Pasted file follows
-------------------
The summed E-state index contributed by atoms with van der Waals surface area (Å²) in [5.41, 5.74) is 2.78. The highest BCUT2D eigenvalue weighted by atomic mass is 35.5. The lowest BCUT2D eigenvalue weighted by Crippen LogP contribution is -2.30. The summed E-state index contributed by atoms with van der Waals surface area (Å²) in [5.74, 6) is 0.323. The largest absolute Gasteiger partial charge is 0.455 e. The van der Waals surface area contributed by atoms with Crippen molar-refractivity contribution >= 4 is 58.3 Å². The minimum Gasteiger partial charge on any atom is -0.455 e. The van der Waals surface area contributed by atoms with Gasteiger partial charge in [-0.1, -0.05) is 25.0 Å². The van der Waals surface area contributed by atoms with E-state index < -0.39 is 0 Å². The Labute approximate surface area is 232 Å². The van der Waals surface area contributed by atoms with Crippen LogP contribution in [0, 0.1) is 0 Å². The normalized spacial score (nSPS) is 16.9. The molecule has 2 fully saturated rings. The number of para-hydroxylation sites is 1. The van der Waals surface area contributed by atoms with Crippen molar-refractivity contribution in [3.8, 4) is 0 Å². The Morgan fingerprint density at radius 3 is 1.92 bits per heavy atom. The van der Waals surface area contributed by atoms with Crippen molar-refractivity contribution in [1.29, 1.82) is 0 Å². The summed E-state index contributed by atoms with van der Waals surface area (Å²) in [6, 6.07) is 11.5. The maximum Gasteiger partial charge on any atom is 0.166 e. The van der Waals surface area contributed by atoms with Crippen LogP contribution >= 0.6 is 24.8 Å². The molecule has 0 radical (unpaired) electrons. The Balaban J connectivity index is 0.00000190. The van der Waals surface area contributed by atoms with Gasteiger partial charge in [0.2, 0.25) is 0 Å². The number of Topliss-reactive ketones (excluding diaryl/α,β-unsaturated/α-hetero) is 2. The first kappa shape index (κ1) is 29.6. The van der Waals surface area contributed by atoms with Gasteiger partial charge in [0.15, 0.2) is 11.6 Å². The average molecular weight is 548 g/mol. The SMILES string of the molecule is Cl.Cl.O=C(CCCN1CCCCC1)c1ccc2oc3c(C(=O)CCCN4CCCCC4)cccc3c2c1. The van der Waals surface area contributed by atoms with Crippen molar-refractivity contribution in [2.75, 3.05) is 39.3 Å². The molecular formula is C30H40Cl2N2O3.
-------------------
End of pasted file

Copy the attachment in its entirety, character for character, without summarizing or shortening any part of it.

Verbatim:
The summed E-state index contributed by atoms with van der Waals surface area (Å²) in [5.41, 5.74) is 2.78. The highest BCUT2D eigenvalue weighted by atomic mass is 35.5. The lowest BCUT2D eigenvalue weighted by Crippen LogP contribution is -2.30. The summed E-state index contributed by atoms with van der Waals surface area (Å²) in [5.74, 6) is 0.323. The largest absolute Gasteiger partial charge is 0.455 e. The van der Waals surface area contributed by atoms with Crippen molar-refractivity contribution >= 4 is 58.3 Å². The minimum Gasteiger partial charge on any atom is -0.455 e. The van der Waals surface area contributed by atoms with Gasteiger partial charge in [-0.1, -0.05) is 25.0 Å². The van der Waals surface area contributed by atoms with E-state index < -0.39 is 0 Å². The Labute approximate surface area is 232 Å². The van der Waals surface area contributed by atoms with Crippen LogP contribution in [0, 0.1) is 0 Å². The normalized spacial score (nSPS) is 16.9. The molecule has 2 fully saturated rings. The number of para-hydroxylation sites is 1. The van der Waals surface area contributed by atoms with Crippen molar-refractivity contribution in [3.8, 4) is 0 Å². The Morgan fingerprint density at radius 3 is 1.92 bits per heavy atom. The van der Waals surface area contributed by atoms with Crippen molar-refractivity contribution in [1.29, 1.82) is 0 Å². The summed E-state index contributed by atoms with van der Waals surface area (Å²) in [6, 6.07) is 11.5. The maximum Gasteiger partial charge on any atom is 0.166 e. The van der Waals surface area contributed by atoms with Crippen LogP contribution >= 0.6 is 24.8 Å². The molecule has 0 radical (unpaired) electrons. The Balaban J connectivity index is 0.00000190. The van der Waals surface area contributed by atoms with Gasteiger partial charge in [0.2, 0.25) is 0 Å². The number of Topliss-reactive ketones (excluding diaryl/α,β-unsaturated/α-hetero) is 2. The first kappa shape index (κ1) is 29.6. The van der Waals surface area contributed by atoms with Gasteiger partial charge in [0.15, 0.2) is 11.6 Å². The average molecular weight is 548 g/mol. The SMILES string of the molecule is Cl.Cl.O=C(CCCN1CCCCC1)c1ccc2oc3c(C(=O)CCCN4CCCCC4)cccc3c2c1. The van der Waals surface area contributed by atoms with Crippen molar-refractivity contribution in [2.75, 3.05) is 39.3 Å². The molecular formula is C30H40Cl2N2O3.